By Rabbi Yossie Shemtov – Head Shliach of Tucson, Arizona
This past Sunday, a Jewish man visiting from Delaware came to our synagogue. He came prepared with a Tallis, Tefillin and even a Siddur. He seemed like a regular.
“Rabbi Shemtov, you don’t know me but I know you,” he said.
We had never met, spoken on the phone or exchanged an email. So how did he know me?
He explained the following:
“A Russian man once came to your synagogue. You thought he was Jewish and gave him a siddur as a gift. Inside the front cover, you wrote your name and phone number so he could call anytime he needed guidance.
“But this man, who was my friend, wasn’t Jewish. Not sure what to do with the prayer book, he gave it to me although I never had an interest in prayer.
“The siddur was left unused until I picked it up one day. I wasn’t familiar with the ritual, but I knew that if I had a question I could call your number. It was that assurance that has kept me pursuing my heritage on my own.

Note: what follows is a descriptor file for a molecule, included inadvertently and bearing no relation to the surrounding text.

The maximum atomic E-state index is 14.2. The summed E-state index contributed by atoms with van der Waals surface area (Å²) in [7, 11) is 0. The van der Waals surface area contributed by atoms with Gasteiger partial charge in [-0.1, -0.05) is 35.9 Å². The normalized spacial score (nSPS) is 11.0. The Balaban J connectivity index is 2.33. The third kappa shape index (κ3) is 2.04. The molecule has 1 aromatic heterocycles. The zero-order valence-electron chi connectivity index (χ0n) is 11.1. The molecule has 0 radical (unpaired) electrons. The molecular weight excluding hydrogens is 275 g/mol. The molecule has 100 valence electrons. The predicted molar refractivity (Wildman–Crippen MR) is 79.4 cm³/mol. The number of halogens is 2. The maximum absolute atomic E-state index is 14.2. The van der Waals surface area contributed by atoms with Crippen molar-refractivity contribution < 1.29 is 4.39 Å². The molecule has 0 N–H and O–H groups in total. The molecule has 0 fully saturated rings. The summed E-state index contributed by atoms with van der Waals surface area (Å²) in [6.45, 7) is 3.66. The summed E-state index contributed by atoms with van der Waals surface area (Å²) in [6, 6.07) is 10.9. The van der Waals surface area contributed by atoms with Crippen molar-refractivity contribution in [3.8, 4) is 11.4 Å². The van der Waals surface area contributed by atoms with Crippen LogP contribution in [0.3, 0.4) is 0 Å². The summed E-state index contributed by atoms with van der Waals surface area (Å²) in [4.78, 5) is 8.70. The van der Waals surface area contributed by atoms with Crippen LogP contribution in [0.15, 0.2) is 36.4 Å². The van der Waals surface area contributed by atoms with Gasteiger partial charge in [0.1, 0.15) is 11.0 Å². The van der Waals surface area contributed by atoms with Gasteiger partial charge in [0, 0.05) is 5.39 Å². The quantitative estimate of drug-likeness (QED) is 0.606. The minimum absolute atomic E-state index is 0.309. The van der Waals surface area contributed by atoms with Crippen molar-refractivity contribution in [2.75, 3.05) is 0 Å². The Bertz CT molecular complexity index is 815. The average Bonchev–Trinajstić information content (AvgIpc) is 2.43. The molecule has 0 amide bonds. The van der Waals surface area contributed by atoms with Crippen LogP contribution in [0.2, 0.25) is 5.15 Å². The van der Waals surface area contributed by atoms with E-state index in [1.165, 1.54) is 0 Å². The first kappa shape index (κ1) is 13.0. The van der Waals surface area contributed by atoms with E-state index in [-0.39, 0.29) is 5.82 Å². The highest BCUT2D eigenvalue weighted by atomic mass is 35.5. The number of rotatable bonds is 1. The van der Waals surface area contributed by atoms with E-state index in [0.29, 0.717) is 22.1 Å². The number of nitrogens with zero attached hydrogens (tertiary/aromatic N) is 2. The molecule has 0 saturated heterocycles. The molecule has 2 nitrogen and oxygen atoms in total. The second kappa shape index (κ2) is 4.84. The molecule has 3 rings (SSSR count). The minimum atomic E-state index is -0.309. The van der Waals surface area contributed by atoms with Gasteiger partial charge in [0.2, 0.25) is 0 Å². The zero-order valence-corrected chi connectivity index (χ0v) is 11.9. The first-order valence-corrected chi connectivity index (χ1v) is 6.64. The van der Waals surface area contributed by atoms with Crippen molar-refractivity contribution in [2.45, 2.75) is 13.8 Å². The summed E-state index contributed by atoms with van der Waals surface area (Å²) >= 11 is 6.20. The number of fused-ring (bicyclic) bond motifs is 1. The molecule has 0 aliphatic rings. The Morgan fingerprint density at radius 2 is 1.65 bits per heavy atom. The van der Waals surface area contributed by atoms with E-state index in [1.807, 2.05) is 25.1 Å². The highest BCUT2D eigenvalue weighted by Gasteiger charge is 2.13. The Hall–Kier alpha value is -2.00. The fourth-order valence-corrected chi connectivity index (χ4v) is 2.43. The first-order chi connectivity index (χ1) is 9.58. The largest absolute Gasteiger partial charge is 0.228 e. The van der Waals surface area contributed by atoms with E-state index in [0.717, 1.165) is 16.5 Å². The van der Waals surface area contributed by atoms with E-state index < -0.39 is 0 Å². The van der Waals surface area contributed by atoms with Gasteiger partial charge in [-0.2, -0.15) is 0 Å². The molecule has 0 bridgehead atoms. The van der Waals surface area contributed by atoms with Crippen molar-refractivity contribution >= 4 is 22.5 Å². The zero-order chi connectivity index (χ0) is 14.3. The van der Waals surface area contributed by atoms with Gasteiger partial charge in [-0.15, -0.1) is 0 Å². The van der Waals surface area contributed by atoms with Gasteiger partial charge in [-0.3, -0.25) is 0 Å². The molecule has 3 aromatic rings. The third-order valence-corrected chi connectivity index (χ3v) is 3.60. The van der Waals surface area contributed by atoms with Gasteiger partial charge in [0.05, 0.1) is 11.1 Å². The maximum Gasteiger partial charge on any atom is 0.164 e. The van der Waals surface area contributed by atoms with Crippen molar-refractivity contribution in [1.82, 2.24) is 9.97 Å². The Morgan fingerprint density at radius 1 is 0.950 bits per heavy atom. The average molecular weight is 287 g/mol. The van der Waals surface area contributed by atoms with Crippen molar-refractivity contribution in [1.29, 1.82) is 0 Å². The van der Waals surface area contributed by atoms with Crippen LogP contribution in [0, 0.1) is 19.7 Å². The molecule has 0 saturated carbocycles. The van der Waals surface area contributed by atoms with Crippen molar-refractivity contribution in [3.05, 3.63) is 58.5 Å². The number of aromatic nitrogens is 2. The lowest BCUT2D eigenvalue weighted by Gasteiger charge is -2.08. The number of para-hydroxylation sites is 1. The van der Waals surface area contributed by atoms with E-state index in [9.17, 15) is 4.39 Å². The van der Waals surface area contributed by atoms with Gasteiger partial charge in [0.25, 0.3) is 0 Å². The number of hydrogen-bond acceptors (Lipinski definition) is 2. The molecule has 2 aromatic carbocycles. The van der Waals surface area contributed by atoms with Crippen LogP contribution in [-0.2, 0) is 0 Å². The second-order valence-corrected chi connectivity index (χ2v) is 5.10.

“By now, the siddur is worn and the cover has fallen off. I pray with it daily and I take it wherever I travel, but the cover itself with your phone number I safeguard at home.
“Though this is the first time we are meeting or speaking, I feel like we have known each other for years. All I want to say today is ‘thank you’!”
As King Solomon says in Ecclesiastes, “Send forth your bread… for after many days you will find it.” You may never know the impact of a positive thought or action.